Cortisol, stress, and attentional bias toward threat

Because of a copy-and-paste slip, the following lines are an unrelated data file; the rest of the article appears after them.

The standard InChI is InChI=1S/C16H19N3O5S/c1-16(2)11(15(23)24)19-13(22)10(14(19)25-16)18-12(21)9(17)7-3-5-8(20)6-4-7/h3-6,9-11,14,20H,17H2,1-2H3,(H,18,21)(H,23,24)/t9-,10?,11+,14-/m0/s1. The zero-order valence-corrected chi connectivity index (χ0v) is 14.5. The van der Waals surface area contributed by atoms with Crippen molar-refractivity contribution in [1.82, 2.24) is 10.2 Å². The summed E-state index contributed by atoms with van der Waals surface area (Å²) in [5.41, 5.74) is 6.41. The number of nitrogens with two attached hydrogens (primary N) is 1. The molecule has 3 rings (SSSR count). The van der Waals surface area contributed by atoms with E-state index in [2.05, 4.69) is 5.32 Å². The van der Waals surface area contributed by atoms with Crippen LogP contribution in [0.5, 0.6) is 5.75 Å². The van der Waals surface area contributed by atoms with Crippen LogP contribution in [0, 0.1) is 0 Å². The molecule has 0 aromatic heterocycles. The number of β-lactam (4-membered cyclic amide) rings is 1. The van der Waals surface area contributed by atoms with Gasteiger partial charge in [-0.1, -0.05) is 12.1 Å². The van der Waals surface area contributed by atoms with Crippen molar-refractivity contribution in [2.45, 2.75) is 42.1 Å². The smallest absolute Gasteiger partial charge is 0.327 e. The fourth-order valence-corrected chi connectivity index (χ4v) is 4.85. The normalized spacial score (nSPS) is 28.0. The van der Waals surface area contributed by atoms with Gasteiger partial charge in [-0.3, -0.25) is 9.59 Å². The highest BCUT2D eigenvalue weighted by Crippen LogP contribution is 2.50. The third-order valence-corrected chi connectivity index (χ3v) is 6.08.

Attentional bias toward threatening stimuli is a central characteristic of anxiety and acute stress. Recent small-scale studies have provided divergent perspectives on the association between the stress hormone cortisol and attentional bias toward threat cues. In a larger sample size than previous studies, we examined this association by investigating the impact of cortisol on attentional bias in two studies using a psychological stressor (N=35) and a physical stressor (N=65), respectively. Attentional bias and salivary cortisol were measured prior to and following the administration of a stressful task designed to increase cortisol levels. Results across these studies were equivocal relative to the association between baseline cortisol and baseline attentional bias. In addition, the association between acute change in cortisol and change in attentional bias appeared to differ as a function of the presence or absence of psychological stress. There was a trend toward a stronger negative association between acute cortisol change and attentional bias change among women relative to men. These results imply that the association between cortisol and attentional bias may be moderated by additional factors, such as gender or presence of stress.
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